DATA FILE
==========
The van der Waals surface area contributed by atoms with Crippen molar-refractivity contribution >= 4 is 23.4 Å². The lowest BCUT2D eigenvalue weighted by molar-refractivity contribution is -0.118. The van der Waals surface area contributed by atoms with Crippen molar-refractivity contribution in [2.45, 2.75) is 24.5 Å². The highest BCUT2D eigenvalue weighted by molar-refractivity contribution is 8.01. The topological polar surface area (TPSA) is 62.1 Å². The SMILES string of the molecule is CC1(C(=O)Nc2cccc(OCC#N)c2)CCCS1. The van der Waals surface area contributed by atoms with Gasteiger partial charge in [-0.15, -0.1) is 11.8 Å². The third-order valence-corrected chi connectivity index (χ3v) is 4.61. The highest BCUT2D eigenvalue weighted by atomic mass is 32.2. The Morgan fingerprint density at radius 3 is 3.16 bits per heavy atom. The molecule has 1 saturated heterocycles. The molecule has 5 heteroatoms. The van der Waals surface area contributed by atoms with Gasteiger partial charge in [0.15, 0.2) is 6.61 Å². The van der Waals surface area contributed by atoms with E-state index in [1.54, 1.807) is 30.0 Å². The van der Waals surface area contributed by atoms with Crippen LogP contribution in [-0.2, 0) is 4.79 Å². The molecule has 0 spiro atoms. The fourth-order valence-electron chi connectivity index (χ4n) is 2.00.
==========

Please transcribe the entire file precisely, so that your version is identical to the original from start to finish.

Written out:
The van der Waals surface area contributed by atoms with Crippen molar-refractivity contribution >= 4 is 23.4 Å². The lowest BCUT2D eigenvalue weighted by molar-refractivity contribution is -0.118. The van der Waals surface area contributed by atoms with Crippen molar-refractivity contribution in [2.45, 2.75) is 24.5 Å². The highest BCUT2D eigenvalue weighted by molar-refractivity contribution is 8.01. The topological polar surface area (TPSA) is 62.1 Å². The SMILES string of the molecule is CC1(C(=O)Nc2cccc(OCC#N)c2)CCCS1. The van der Waals surface area contributed by atoms with Gasteiger partial charge in [-0.15, -0.1) is 11.8 Å². The third-order valence-corrected chi connectivity index (χ3v) is 4.61. The highest BCUT2D eigenvalue weighted by atomic mass is 32.2. The Morgan fingerprint density at radius 3 is 3.16 bits per heavy atom. The molecule has 1 saturated heterocycles. The molecule has 5 heteroatoms. The van der Waals surface area contributed by atoms with Gasteiger partial charge in [0.15, 0.2) is 6.61 Å². The van der Waals surface area contributed by atoms with E-state index in [1.54, 1.807) is 30.0 Å². The van der Waals surface area contributed by atoms with Crippen LogP contribution in [-0.2, 0) is 4.79 Å². The molecule has 0 spiro atoms. The fourth-order valence-electron chi connectivity index (χ4n) is 2.00.